I think our main disagreement is our differing definitions of politics. I don’t see it as being so narrow and specific as you do. I see it in the broad context of power relationships. Nazis represent a certain threat to society. They seek to use force on the general population to establish and maintain their preferred society. So is this not a political issue? Certain people want to seize power and change society in ways the populace wouldn’t of its own free accord. They feel powerless to make the populace adopt their values and opinions, but that can be seen as their values and opinions having flaws that only they cannot see. I think this is the situation Marxists are in. Maybe even anarchists. Although, sometimes it’s just a situation of having no exposure. And I think this is even something the worst fascists tell themselves; it’s just a lack of exposure, not repudiation. With hierarchy comes exposure but with exposure doesn’t always come hierarchy, if you get what I mean.

That’s not to say that minorities are never right and majorities are never wrong. It’s not about that. It’s about values and, like you said, there is more informing their values than rationality. There is subconscious conceptions of freedom, self-interest, abstract or philosophical ideas about the direction civilization, history, culture, humankind is supposed to go in, etc.

It may sound weird, but even individuals can be seen as institutions. They’re institutions on the micro-level. Their whole philosophy is an institution in their mind. But removing the discrimination from the institution of a person’s mind is not the same as removing it from the institution of an IRL government. You have to rally the left political forces in their minds to go up into their moral-legal “system” and change the rules that govern them. This is starting to sound a bit like the movie Inception, but it should be less deceptive than what they did in that movie, and of course less literal. You don’t have to go into their subconscious with a machine. You just have to appeal socially to the left political forces inside of them. Some people are right-wing dictatorships in their minds, brutalizing every internal occurrence of anti-discriminatory politics/values. That is, admittedly, a problem, but it is in the nature of hierarchy that the minority is ruling. So one can assume there is a leftist revolutionary class in their minds, waiting to overthrow the totalitarian governing them. For some, internal violent conflict is the only option and we have to spark that unrest/strife.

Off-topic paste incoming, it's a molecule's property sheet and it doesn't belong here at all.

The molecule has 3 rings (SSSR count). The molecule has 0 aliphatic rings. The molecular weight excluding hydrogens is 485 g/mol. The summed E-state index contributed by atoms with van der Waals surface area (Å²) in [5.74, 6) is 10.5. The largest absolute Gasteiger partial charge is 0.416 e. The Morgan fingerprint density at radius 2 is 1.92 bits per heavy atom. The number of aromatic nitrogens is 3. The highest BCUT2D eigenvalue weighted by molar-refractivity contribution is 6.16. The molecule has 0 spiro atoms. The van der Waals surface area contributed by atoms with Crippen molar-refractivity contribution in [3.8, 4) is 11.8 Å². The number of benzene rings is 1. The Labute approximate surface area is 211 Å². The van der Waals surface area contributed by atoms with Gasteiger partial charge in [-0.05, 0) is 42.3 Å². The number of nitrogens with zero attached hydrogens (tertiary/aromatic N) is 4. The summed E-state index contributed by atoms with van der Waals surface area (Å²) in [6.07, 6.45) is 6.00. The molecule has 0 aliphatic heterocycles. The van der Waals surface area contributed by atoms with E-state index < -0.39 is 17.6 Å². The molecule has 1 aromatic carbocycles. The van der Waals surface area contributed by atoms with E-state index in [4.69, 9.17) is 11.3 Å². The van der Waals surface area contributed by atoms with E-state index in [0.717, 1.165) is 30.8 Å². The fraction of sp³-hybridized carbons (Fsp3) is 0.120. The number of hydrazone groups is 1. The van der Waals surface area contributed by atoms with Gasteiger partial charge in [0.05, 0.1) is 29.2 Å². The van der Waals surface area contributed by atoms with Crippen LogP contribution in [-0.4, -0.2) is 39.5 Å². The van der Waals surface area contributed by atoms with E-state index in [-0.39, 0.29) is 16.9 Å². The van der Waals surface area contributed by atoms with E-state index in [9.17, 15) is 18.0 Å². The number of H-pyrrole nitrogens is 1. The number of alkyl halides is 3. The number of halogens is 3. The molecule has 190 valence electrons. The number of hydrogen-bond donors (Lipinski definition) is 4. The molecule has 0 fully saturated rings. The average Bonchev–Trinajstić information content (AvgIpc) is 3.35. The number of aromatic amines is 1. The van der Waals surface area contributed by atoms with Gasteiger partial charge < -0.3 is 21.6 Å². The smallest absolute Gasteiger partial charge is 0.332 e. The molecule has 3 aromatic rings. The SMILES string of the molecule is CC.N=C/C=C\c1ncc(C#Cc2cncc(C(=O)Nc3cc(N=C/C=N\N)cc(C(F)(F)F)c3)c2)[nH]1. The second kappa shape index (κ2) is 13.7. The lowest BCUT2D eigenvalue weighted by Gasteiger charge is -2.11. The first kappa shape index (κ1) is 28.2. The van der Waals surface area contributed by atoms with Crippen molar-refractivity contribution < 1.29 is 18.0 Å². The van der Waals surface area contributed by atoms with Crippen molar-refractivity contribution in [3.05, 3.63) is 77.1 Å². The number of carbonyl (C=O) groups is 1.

I agree with you that it’s a slow, hard process. But when you reject assuming hierarchy as an option, you take on this reality. You choose to affect people only so far as they choose to be affected. That is not to say that your endeavor will not be popular, though. It may indeed go viral and change the culture and individuals that way. But hierarchy is when violence is used to establish and/or maintain relevance in a culture. More than being open and honest and using a light touch, we must have the skills for it; which is why we must learn how our language sabotages us at every turn.